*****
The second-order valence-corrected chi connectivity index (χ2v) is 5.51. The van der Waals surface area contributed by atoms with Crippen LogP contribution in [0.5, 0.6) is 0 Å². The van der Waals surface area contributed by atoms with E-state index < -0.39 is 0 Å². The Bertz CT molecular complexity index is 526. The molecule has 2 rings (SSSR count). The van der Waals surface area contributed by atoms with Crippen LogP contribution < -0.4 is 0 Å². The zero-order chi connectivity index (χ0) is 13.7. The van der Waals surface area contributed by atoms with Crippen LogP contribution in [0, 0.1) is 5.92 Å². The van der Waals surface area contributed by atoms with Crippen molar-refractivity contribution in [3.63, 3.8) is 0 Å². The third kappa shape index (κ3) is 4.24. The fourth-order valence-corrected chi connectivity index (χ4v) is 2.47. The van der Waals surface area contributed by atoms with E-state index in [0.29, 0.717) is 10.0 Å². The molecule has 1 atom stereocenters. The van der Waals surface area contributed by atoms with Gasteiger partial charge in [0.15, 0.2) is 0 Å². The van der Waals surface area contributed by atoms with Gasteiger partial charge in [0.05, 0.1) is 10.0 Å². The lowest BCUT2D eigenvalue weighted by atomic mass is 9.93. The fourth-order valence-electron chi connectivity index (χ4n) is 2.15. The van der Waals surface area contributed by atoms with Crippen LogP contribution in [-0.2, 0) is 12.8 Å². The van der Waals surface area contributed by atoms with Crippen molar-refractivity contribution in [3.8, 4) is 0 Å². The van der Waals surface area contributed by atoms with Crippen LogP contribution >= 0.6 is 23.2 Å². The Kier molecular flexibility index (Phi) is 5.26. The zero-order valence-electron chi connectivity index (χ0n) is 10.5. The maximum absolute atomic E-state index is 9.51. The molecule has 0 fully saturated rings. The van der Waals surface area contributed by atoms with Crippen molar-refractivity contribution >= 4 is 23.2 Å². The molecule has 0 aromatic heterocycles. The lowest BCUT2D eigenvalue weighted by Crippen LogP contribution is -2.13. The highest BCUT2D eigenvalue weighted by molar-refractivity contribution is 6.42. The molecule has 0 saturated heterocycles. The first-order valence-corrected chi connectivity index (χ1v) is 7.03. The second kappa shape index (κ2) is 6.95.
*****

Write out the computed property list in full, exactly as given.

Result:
The second-order valence-corrected chi connectivity index (χ2v) is 5.51. The van der Waals surface area contributed by atoms with Crippen LogP contribution in [0.5, 0.6) is 0 Å². The van der Waals surface area contributed by atoms with E-state index < -0.39 is 0 Å². The Bertz CT molecular complexity index is 526. The molecule has 2 rings (SSSR count). The van der Waals surface area contributed by atoms with Crippen LogP contribution < -0.4 is 0 Å². The zero-order chi connectivity index (χ0) is 13.7. The van der Waals surface area contributed by atoms with Crippen LogP contribution in [0, 0.1) is 5.92 Å². The van der Waals surface area contributed by atoms with Crippen molar-refractivity contribution in [3.63, 3.8) is 0 Å². The third kappa shape index (κ3) is 4.24. The fourth-order valence-corrected chi connectivity index (χ4v) is 2.47. The van der Waals surface area contributed by atoms with E-state index in [0.29, 0.717) is 10.0 Å². The molecule has 1 atom stereocenters. The van der Waals surface area contributed by atoms with Gasteiger partial charge in [0.15, 0.2) is 0 Å². The van der Waals surface area contributed by atoms with Gasteiger partial charge in [0.05, 0.1) is 10.0 Å². The lowest BCUT2D eigenvalue weighted by atomic mass is 9.93. The fourth-order valence-electron chi connectivity index (χ4n) is 2.15. The van der Waals surface area contributed by atoms with Crippen LogP contribution in [-0.2, 0) is 12.8 Å². The van der Waals surface area contributed by atoms with Crippen molar-refractivity contribution in [3.8, 4) is 0 Å². The van der Waals surface area contributed by atoms with Crippen LogP contribution >= 0.6 is 23.2 Å². The Kier molecular flexibility index (Phi) is 5.26. The zero-order valence-electron chi connectivity index (χ0n) is 10.5. The maximum absolute atomic E-state index is 9.51. The molecule has 0 fully saturated rings. The van der Waals surface area contributed by atoms with Crippen molar-refractivity contribution >= 4 is 23.2 Å². The molecule has 0 aromatic heterocycles. The lowest BCUT2D eigenvalue weighted by Crippen LogP contribution is -2.13. The highest BCUT2D eigenvalue weighted by molar-refractivity contribution is 6.42. The molecule has 0 saturated heterocycles. The first-order valence-corrected chi connectivity index (χ1v) is 7.03. The second kappa shape index (κ2) is 6.95.